Hockey largely dominated lunchtime conversations in the cafeteria as well as shaped after-school social agendas when Emma Carter grew up in Fort McMurray, Alta.

But Emma and some of her friends with artistic inclinations always had a stage where they could display their creativity as dancers, singers, musicians or visual artists.

“Fort McMurray is a hockey town but there’s always been a vibrant arts community here,” says Emma. “And a big part of that was the Suncor Energy Centre for the Performing Arts. It provides an environment for people to create art. And being able to create is good for your soul. It makes you a better person.”

The centre first opened its doors 11 years ago this month. And having studied and performed there in high school, Emma has returned as the assistant manager at the centre’s Uptown Dance Studio. 

“It’s very empowering for a young performer to have a stage such as this,” says Emma, who graduated from the University of Victoria with a Bachelor of Fine Arts. “And having this space to train and perform also attracted professional artists and educators who have helped contribute to the community.”

The centre was the brainchild of former Fort McMurray Catholic School Division superintendent Kim Jenkins, who wanted an artistic venue to be included as part of the Holy Trinity Catholic High School and approached the Suncor Energy Foundation.

“Suncor has always supported projects that build capacity in the community,” says Sheri Donovan, the centre’s general manager. “And the vision wasn’t for a place for just students to train in. The district saw this place as a creative hub for the whole Wood Buffalo region with programming for all aspiring artists from ages six to 96 could come and take advantage of all the mediums that the arts have to offer.”

A line of young dancers perform on a stage.
A group of young dancers perform on the main stage of the Suncor Centre for the Performing Arts. The centre, opened in 2011, has state-of-the-art acoustics and lighting with professional stage and seating for up to 350 people.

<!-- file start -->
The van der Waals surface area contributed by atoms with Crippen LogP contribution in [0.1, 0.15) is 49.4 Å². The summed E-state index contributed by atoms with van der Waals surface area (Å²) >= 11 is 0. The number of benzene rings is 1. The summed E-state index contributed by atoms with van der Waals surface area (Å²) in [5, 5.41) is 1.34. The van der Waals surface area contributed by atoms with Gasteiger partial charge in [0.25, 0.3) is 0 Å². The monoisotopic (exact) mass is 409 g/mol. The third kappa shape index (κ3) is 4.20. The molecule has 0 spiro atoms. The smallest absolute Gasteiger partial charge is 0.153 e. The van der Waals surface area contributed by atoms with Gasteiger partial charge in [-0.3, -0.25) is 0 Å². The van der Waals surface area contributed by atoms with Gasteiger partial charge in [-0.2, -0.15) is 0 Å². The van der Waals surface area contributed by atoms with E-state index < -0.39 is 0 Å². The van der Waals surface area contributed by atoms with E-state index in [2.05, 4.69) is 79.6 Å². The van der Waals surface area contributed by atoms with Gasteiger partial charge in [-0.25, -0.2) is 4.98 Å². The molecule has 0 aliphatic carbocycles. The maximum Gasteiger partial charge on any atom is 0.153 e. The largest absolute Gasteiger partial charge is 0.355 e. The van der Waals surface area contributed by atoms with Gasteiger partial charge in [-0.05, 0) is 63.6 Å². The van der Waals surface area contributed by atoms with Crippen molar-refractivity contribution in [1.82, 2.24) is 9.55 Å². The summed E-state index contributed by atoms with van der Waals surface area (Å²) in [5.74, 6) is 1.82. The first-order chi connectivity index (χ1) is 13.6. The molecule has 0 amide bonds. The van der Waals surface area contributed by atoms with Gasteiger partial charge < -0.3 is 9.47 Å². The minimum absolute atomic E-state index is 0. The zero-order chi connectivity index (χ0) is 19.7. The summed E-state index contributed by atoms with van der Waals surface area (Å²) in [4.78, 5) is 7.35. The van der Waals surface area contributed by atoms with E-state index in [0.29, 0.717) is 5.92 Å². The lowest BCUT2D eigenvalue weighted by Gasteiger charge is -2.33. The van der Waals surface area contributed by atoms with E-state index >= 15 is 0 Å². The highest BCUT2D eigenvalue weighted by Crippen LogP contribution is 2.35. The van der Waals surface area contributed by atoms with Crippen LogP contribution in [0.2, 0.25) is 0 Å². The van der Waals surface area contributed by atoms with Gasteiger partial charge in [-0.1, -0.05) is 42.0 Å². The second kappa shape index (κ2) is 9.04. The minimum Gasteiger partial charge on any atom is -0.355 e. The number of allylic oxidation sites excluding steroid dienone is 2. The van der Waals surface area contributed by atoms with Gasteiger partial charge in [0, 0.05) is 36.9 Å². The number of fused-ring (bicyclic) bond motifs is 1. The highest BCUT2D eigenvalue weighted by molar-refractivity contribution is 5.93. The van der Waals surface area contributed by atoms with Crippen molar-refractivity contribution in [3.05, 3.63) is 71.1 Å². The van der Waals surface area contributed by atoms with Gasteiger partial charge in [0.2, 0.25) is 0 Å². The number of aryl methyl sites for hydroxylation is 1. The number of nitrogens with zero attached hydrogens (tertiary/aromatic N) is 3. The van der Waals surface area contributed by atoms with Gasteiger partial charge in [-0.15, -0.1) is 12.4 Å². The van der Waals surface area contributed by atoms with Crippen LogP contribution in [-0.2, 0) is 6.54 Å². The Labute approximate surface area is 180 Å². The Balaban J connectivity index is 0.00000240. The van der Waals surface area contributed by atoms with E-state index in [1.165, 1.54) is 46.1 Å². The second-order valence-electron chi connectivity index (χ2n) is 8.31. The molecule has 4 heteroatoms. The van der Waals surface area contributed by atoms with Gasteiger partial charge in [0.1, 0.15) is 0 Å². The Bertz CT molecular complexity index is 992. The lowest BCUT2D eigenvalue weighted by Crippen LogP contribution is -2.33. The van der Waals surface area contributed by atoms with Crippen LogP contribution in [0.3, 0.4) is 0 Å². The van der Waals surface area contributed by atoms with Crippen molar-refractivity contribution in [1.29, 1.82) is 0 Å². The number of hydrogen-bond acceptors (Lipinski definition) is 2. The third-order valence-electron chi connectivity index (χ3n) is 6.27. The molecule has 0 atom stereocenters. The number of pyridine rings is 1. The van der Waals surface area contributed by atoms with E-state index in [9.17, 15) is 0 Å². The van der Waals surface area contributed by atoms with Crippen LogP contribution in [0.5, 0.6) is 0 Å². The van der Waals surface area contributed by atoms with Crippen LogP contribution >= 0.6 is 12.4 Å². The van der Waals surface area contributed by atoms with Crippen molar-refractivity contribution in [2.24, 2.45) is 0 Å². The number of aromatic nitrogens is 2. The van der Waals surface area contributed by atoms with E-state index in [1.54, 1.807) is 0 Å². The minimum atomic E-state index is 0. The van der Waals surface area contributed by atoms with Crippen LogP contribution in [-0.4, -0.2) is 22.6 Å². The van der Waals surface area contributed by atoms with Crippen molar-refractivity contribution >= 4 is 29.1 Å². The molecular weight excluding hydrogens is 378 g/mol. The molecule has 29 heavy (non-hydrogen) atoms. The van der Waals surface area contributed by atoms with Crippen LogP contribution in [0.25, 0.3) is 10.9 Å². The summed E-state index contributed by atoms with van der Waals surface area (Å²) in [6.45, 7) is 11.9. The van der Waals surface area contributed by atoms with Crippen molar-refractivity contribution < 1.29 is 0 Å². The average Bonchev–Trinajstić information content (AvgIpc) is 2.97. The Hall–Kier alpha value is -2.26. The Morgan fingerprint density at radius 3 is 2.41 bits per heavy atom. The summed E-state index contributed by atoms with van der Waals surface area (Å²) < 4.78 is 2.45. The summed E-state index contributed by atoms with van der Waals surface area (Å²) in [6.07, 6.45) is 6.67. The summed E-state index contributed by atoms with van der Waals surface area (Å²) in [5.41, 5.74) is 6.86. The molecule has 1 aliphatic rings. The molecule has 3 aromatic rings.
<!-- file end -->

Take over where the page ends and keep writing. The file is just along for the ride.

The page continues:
Suncor’s investment helped provide state-of-the-art acoustics and lighting with professional stage and seating for up to 350 people. 

“There are similar centres in Calgary and Edmonton but it’s amazing to have this kind of facility for performing and visual artists here,” says Sheri, who moved to Fort McMurray seven years ago when her husband, an RCMP officer, was transferred to the community. “When my husband told me we were moving, I had a completely different picture in my head about what was here. One of the first thing that struck me was the amount of infrastructure for young families, such as the MacDonald Island Park recreational complex. All of this is possible because the industry invests in the region to improve the quality of life for people who live and work here.”
That’s something Emma appreciates.

“You have plenty of opportunities growing up in Fort McMurray. I danced, I sang. I took advanced placement classes in biology in high school because I thought I might want to try evolutionary biology as a career,” she says. “I wound up going into fine arts because I realized I could be happy doing what I do every day. And I’m grateful for that opportunity and glad others in this community have that option as well.”